Now Playing

Now Playing IconNow Playing:

Evolve Radio

Artist Name

Album Art

‘Nice work if you can get it’: Public body spent thousands on gift cards, travel and course in US

A public body that spent more than £77,000 to send a senior executive to take a course at Harvard University in the US has defended the decision, by telling MSPs it invests in its staff to stop them from being “poached”.

The Water Industry Commission for Scotland (WICS) – which regulates Scottish Water – was accused of “poor governance” with public funds in a report by the Auditor General last year, and today faced scrutiny at Holyrood.

Its representatives insisted the culture had changed at the regulator, as they struggled to justify questionable spending highlighted in last year’s audit – including £2,600 to provide every staff member with a £100 gift card for Christmas and £402 on a dinner for two.

The report by the Auditor General found that the “financial management and governance issues found at the commission fall far short of what is expected of a public body”.

After the report, WICS chief executive Alan Sutherland quit with immediate effect in December and was awarded six months’ pay in lieu of his contractual notice period. While an exact figure for this was not provided, in 2021 the commission said the chief executive officer’s annual salary was more than £165,000.

A total of £77,350 was claimed for the Harvard Business School course attended by chief operating officer Michelle Ashford, which included business class flights to Boston.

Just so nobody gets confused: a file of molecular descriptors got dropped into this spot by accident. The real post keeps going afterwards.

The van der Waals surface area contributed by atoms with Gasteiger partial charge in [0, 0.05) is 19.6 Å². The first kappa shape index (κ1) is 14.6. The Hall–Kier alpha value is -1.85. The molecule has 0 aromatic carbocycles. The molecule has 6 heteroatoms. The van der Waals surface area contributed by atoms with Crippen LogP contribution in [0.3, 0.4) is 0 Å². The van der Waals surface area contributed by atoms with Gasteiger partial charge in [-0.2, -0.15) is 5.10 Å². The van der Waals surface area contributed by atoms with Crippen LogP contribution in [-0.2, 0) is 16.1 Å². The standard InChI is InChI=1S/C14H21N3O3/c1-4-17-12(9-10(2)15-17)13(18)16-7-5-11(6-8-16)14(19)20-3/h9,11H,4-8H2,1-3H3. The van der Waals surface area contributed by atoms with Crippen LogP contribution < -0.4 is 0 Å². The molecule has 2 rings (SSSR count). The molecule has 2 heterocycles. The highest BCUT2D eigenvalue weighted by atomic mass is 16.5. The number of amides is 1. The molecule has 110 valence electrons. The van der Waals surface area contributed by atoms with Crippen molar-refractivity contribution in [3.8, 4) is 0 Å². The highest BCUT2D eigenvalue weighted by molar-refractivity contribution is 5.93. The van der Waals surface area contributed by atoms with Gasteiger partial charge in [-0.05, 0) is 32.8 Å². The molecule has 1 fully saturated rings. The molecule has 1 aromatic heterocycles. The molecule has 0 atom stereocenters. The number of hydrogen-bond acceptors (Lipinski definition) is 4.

Approval was only sought afterwards for the expenses, despite Scottish government approval being required in advance for any service above £20,000.

‘We find it difficult to compete with private sector’

Holyrood’s public audit committee criticised the money spent on the Harvard course during its meeting on Thursday.

MSP Jamie Greene questioned whether the organisation had been “running like a private sector business instead of a public sector body”.

Professor Donald MacRae, chair of the board at WICS, said the board should have been asked for approval first and accepted that the value for money for the Harvard course was “not fully demonstrated and the business case was inadequate”.

However, he explained: “WICS is a small public body operating in a very complex and specialised area, and we do find it difficult to compete on salaries with the private sector and actually to retain staff.

“And our staff are frequently subject to approaches to being poached, actually.

“Now, we recognise that our staff are our most important asset, and we take the view that we have to invest in them. And we have to invest in them by offering advanced management training.”

Pic: Scottish Parliament TV
Image: Professor Donald MacRae, chair of the board at WICS. Pic: Scottish Parliament TV

Despite Professor MacRae’s argument about retaining staff, the committee also heard no conditions were put in place ito ensure Ms Ashford stayed with WICS for a certain period of time after attending the course in the US.

Going forward, Professor MacRae said WICS will “still adhere to the policy of investing” in its staff.

But he added the organisation will look for alternative training “within Scotland or the UK at much lower cost” in the future, to deliver “better value for money”.